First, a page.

When I was a little girl, in kindergarten, we would have breaks during class to play. Most kids would play house in the small model kitchen we had in the back of the classroom. At age 5, for some reason, I thought I was too old for that, so I would usually sit on the rug and do something else on my own. Similarly, throughout elementary school I didn't watch cartoons -- they were too immature. Instead, I would wake up just as early on Saturday mornings to watch a public access show called Show Your Home. This was pre-HGTV, and the only show like it that was on to my knowledge. On this very sophisticated program, the local real estate agents in Eugene would give tours of homes for sale. Usually they were split-level ranch style homes: three bedrooms, two baths, double car garage, wall to wall carpet, etc. Whenever I'd go into town with my parents, I'd always grab the free real estate magazines outside of the grocery stores. I got so good at estimating the value of a house that I'd walk into any home and guess the square footage and value. I'm sure this provides some weird insight into my character that I'd rather not delve into.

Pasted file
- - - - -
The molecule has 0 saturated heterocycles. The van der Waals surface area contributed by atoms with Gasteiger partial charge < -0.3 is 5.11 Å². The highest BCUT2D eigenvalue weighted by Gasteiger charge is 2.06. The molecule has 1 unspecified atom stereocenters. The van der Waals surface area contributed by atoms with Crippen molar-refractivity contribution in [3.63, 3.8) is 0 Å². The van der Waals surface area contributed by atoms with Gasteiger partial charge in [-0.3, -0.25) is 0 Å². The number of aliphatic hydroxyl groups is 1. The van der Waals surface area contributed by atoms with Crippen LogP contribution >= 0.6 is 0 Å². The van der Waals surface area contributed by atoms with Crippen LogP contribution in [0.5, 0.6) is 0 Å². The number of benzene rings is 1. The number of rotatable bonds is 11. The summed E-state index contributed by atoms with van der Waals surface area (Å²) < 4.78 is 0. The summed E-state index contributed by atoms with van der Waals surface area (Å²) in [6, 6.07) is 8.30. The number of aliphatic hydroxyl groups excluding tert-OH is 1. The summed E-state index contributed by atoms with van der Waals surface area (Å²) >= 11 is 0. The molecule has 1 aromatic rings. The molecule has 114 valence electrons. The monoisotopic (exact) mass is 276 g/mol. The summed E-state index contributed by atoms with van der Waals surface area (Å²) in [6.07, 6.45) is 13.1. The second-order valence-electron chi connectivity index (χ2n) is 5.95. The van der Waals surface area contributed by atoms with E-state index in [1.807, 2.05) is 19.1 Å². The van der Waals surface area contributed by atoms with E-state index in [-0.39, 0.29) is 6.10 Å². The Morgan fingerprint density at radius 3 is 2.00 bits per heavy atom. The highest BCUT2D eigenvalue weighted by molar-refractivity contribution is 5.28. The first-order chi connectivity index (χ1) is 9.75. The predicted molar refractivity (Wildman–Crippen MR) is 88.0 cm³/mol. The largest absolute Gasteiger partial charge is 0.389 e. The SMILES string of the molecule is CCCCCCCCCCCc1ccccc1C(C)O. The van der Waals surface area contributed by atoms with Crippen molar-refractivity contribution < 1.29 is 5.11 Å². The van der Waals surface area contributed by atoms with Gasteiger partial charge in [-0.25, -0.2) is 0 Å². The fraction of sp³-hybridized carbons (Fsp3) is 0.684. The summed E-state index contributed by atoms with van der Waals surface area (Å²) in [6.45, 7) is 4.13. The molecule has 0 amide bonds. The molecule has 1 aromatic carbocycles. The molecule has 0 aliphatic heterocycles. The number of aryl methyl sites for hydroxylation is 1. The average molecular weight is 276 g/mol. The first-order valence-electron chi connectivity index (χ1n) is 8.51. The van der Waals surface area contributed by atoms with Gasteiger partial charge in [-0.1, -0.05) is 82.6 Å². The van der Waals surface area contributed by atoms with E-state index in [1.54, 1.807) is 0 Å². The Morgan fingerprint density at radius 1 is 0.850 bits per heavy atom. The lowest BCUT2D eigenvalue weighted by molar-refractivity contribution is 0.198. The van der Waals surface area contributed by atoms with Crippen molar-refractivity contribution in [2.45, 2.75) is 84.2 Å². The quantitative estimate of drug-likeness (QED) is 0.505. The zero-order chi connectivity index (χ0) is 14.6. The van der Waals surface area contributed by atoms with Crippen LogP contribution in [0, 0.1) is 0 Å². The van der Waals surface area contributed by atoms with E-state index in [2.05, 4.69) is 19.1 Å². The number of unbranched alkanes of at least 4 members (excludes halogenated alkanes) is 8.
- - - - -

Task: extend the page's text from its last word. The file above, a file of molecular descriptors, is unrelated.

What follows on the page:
I have absolutely no idea where this interest came from, but it's stayed with me my entire life. Now my friends turn to me to find them apartments or houses, as sifting through the Craigslist rentals to find a rare gem is one of my resumé-worthy skills. I would forever be content if I could find a place like one of these small houses to call my own.

____________________ All photos are scans of the Lila Gault & Jeffrey Weiss book Small Houses.


I haven't really been at this whole blogging thing for very long, so my absence likely has gone unnoticed, I'm sure. I've thought about this place often throughout the past couple months, but I've been doing more than reflecting. Maybe we can catch up sometime? For now, though, I want to tell you about my birthday. More than my birthday, I want to tell you about my friends. If I only had one of these amazing women in my life, I'd consider myself so lucky. But the fact is that I have a whole team of loving, thoughtful, and beautiful friends who overwhelm me with their generosity on a regular basis. They all got together for my birthday and planned an unforgettable weekend.